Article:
The approval of the strategy by the Central American and the Dominican Republic Ministers of Agriculture in December 2021 is the result of a partnership between the SICACAO platform and the Executive Secretariat of the Central American Agricultural Council (SECAC), which is promoting the initiative with an action plan until 2025.
Learn more about the determination of these 8 countries to collaborate towards sustainable cocoa production in this article.
Today, the Central American region contributes between 1 and 2 % of world production, yet this is a sector with economic potential for the isthmus.
Nicaragua, for example, is classified by the ICCO as a producer of 80% of fine cocoa. This production is represented by 12,000 small-scale Nicaraguan cocoa producers who see this potential limited due to low yields on their plots, limited access to technologies or knowledge of quality improvement practices, as well as limited access to selected markets with fair prices and business models and policies that ensure economic, social and environmental sustainability in the subsector, just to name a few challenges.
Since 2016, through the project "Knowledge Management in the Cocoa Value Chain" funded by the Swiss Agency for Development Cooperation (SDC), Rikolto has been bringing together actors in the chain to facilitate the development of a common vision that promotes sustainability and competitiveness of the Central American cocoa subsector.
As a result, the Cocoa Committee of Central America and the Dominican Republic (SICACAO) was born in 2019.
The platform is made up of 23 organisations including farmers' organisations, processors, exporters, academia, service providers, facilitators and cooperation from the Central American Integration System (Spanish: Sistema de la Integración Centroamericana, or SICA) member countries such as Belize, Costa Rica, El Salvador, Guatemala, Honduras, Nicaragua, Panama and the Dominican Republic.
Read the latest article regards deforestation: To tackle deforestation, we collectively need to raise the bar.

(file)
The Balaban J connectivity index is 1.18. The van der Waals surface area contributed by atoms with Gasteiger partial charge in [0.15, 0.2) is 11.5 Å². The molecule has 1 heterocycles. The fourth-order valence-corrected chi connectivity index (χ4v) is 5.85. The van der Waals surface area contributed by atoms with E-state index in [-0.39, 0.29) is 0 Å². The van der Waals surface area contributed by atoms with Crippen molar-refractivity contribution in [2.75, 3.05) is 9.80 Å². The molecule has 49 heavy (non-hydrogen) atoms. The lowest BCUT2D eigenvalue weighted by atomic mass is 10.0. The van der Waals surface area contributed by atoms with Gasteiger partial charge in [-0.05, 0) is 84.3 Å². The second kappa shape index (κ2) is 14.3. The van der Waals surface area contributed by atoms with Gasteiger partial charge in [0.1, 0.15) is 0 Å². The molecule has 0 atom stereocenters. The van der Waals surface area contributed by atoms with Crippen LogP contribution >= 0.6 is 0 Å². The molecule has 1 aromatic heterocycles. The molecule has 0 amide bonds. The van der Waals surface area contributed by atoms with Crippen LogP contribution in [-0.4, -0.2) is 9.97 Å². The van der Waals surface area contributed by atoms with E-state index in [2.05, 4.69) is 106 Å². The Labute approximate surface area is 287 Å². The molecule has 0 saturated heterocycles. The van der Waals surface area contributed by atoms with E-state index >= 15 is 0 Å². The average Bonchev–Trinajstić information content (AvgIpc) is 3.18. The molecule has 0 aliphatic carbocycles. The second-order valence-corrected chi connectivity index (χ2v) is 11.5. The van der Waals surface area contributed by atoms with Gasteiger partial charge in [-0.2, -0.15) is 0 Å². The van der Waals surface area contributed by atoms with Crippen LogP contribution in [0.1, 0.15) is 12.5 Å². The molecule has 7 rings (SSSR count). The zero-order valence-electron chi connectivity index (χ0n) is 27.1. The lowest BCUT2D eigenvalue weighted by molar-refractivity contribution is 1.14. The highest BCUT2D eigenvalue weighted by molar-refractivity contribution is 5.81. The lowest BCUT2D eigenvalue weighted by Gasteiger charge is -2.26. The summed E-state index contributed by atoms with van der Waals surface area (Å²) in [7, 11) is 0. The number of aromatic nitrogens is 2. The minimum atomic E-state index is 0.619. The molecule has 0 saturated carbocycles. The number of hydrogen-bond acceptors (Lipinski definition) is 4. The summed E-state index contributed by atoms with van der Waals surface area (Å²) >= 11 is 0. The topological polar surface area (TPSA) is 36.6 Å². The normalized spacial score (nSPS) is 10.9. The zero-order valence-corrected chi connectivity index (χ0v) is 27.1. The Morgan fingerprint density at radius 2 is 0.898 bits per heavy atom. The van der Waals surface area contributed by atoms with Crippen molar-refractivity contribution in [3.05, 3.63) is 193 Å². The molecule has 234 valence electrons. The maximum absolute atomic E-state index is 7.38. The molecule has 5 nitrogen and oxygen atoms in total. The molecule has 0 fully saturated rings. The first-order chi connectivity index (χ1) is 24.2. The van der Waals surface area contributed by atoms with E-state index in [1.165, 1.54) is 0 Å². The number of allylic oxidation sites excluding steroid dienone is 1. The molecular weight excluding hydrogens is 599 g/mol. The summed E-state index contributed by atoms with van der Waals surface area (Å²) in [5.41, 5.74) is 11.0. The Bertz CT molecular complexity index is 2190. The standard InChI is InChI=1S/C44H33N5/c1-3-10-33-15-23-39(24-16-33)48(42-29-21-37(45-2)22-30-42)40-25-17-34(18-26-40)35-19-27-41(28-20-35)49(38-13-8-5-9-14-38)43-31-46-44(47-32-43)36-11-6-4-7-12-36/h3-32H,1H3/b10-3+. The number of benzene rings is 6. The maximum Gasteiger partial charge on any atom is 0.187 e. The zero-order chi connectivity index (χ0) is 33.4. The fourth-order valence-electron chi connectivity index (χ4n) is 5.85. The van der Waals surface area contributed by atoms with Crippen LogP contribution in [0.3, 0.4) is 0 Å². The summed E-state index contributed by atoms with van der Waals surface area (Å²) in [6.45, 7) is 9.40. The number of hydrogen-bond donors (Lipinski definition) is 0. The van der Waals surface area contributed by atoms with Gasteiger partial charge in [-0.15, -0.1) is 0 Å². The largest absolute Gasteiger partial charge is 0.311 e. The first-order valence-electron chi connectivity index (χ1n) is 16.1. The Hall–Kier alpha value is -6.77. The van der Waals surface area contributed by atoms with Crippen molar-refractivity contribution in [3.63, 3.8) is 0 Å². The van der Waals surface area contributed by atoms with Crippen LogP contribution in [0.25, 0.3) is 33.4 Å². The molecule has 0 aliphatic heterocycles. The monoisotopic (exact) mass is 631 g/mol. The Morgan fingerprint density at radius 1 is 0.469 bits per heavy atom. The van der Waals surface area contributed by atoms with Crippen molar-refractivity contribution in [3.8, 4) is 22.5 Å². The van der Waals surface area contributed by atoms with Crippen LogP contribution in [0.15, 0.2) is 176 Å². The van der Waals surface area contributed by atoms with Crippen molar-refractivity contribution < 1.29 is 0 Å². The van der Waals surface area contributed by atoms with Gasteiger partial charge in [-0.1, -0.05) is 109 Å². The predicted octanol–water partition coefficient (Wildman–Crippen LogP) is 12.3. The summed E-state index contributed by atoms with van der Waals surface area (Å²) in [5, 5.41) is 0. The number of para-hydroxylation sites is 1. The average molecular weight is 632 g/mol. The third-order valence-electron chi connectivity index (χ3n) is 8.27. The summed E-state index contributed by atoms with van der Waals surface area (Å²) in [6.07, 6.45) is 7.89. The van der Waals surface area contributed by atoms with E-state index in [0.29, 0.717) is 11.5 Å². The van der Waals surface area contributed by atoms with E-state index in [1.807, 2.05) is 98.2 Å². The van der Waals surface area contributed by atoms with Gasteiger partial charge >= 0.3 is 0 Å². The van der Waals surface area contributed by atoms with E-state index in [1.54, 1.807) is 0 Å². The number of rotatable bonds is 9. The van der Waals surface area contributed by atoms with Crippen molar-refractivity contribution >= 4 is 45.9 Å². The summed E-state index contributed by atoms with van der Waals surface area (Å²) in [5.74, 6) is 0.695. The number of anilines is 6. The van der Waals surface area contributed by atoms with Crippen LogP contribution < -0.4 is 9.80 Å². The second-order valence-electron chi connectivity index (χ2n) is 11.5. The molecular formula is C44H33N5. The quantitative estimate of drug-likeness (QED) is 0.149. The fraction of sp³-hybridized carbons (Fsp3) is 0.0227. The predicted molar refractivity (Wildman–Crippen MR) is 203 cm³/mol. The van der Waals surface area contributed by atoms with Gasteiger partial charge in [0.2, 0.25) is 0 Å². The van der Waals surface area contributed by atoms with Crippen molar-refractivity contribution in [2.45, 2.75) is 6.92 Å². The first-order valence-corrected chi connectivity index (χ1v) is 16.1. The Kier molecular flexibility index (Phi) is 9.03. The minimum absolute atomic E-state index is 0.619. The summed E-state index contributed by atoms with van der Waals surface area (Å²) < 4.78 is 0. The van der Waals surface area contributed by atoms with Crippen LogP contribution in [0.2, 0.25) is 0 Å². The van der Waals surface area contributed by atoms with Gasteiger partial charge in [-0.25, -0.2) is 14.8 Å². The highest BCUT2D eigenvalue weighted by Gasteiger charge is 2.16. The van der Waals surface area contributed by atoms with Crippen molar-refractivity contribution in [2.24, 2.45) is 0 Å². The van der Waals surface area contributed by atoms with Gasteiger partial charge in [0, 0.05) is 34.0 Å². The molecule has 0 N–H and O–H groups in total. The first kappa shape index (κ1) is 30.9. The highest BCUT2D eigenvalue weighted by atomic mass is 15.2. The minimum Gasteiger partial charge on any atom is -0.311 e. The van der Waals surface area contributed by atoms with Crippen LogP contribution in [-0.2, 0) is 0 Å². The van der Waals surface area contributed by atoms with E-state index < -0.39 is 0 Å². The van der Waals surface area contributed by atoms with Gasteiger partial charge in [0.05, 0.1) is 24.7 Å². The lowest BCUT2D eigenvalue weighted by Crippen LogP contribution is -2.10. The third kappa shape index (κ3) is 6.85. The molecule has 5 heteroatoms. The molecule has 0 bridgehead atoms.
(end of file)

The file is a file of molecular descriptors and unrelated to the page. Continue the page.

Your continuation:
Rikolto's role is to facilitate the platform. Ninoska Hurtado, the project coordinator from Rikolto, says that through the strategy, SICACAO members and representatives of public entities seek to promote the competitive and sustainable economic, social, cultural and environmental development of the subsector; and its 2022-2025 Plan already prioritises the first actions to be developed.
“Within the 6 points of the strategy, the promoting organisations highlighted as a key that the industry has a strong commitment to promoting generational change and gender equality across the cocoa chain,” she says.
The other 5 points include positioning cocoa in the most competitive markets; improving the quality of products and by-products; developing more skills and capacities; strengthening the governance of the cocoa sub-sector; and adapting to and tackling climate change.
“Within the 6 points of the strategy, the promoting organisations highlighted as a key that the industry has a strong commitment to promoting generational change and gender equality across the cocoa chain,” says Ninoska Hurtado of Rikolto.
At Rikolto we believe that solutions must come from a dialogue among everyone, and although this is easier said than done, we are committed to long-term change.
Ninoska talks about Rikolto's role as a facilitator: “Our role is to share, collect situations and information and present them for discussion. Then stakeholders come to mutual agreements, make decisions and commit to concrete actions”.
Rikolto and SECAC coordinated the construction of the strategy with the participation of all SICACAO stakeholders, which is expected to guide the cocoa sector in the region towards the implementation of its plan.
Every year the cocoa industry worldwide grows, and with it, the demand for concrete measures to shift towards a sustainable sector, based on respect for human rights and biodiversity. An example is the latest draft law presented to the European Commission involvement with the demand that a list of products - including cocoa - entering the European market be free of deforestation and forest degradation.
"Central America has the agro-climatic conditions for cocoa cultivation, where more than a third of the region's surface area is suitable for cocoa cultivation, but only 11% of it is available. Ninety-five per cent of this land is in Nicaragua," said Francisco Lima, secretary-general of the Secretariat for Central American Economic Integration (SIECA), during the strategy launch event held in Guatemala last December.
This information is part of the studies carried out through the project. Agro-climatic maps to better guide farmers on which areas they should start working on mitigation and which areas to move towards.
As part of its knowledge exchange strategy, the project has formed two communities of practice (one on profitable agroforestry systems and one on inclusive business models). This information supports the partnerships to which the project is contributing with private companies and farmers' organisations to learn more about the implementation of agroforestry models. These are then shared throughout the SICACAO network.
In Guatemala, El Salvador, Honduras and Nicaragua, 47 pilot cocoa plots are being implemented under agroforestry systems (SAF) in partnership with Cacao Verapaz, CLUSA, Chocolats Halba and Exportadora Atlantic EXPASA.